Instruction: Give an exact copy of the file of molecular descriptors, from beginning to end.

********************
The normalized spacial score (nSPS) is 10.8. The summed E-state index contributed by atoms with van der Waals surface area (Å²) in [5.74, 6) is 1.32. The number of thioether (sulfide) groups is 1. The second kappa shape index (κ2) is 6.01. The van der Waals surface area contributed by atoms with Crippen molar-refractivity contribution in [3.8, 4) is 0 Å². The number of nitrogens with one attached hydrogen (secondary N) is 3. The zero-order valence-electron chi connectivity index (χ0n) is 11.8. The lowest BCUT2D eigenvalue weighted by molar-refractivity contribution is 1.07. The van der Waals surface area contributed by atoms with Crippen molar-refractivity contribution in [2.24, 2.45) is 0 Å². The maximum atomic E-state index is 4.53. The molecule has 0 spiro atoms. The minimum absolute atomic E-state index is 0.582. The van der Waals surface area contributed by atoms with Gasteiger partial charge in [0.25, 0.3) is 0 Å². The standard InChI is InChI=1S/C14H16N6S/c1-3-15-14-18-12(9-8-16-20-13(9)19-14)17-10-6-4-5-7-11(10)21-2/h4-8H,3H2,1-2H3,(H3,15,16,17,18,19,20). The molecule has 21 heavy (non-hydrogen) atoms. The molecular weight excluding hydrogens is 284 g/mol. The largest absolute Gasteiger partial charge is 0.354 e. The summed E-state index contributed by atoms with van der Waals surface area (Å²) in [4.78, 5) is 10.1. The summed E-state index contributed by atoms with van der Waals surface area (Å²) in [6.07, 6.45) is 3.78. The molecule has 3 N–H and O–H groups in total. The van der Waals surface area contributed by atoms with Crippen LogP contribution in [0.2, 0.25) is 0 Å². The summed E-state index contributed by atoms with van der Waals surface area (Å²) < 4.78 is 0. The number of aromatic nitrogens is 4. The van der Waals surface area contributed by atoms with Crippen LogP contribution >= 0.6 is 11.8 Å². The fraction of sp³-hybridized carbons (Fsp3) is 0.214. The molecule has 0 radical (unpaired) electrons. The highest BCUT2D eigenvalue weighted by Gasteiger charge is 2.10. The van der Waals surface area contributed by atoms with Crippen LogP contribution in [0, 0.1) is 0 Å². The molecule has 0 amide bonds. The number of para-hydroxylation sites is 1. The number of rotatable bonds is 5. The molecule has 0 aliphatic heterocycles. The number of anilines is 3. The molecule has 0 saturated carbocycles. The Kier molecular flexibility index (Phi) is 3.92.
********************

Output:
The normalized spacial score (nSPS) is 10.8. The summed E-state index contributed by atoms with van der Waals surface area (Å²) in [5.74, 6) is 1.32. The number of thioether (sulfide) groups is 1. The second kappa shape index (κ2) is 6.01. The van der Waals surface area contributed by atoms with Crippen molar-refractivity contribution in [3.8, 4) is 0 Å². The number of nitrogens with one attached hydrogen (secondary N) is 3. The zero-order valence-electron chi connectivity index (χ0n) is 11.8. The lowest BCUT2D eigenvalue weighted by molar-refractivity contribution is 1.07. The van der Waals surface area contributed by atoms with Crippen molar-refractivity contribution in [2.24, 2.45) is 0 Å². The maximum atomic E-state index is 4.53. The molecule has 0 spiro atoms. The minimum absolute atomic E-state index is 0.582. The van der Waals surface area contributed by atoms with Gasteiger partial charge in [0.25, 0.3) is 0 Å². The standard InChI is InChI=1S/C14H16N6S/c1-3-15-14-18-12(9-8-16-20-13(9)19-14)17-10-6-4-5-7-11(10)21-2/h4-8H,3H2,1-2H3,(H3,15,16,17,18,19,20). The molecule has 21 heavy (non-hydrogen) atoms. The molecular weight excluding hydrogens is 284 g/mol. The largest absolute Gasteiger partial charge is 0.354 e. The summed E-state index contributed by atoms with van der Waals surface area (Å²) in [4.78, 5) is 10.1. The summed E-state index contributed by atoms with van der Waals surface area (Å²) in [6.07, 6.45) is 3.78. The molecule has 3 N–H and O–H groups in total. The van der Waals surface area contributed by atoms with Crippen LogP contribution in [0.2, 0.25) is 0 Å². The summed E-state index contributed by atoms with van der Waals surface area (Å²) < 4.78 is 0. The number of aromatic nitrogens is 4. The van der Waals surface area contributed by atoms with Crippen LogP contribution >= 0.6 is 11.8 Å². The fraction of sp³-hybridized carbons (Fsp3) is 0.214. The molecule has 0 radical (unpaired) electrons. The highest BCUT2D eigenvalue weighted by Gasteiger charge is 2.10. The van der Waals surface area contributed by atoms with Crippen LogP contribution in [0, 0.1) is 0 Å². The molecule has 0 amide bonds. The number of para-hydroxylation sites is 1. The number of rotatable bonds is 5. The molecule has 0 aliphatic heterocycles. The number of anilines is 3. The molecule has 0 saturated carbocycles. The Kier molecular flexibility index (Phi) is 3.92.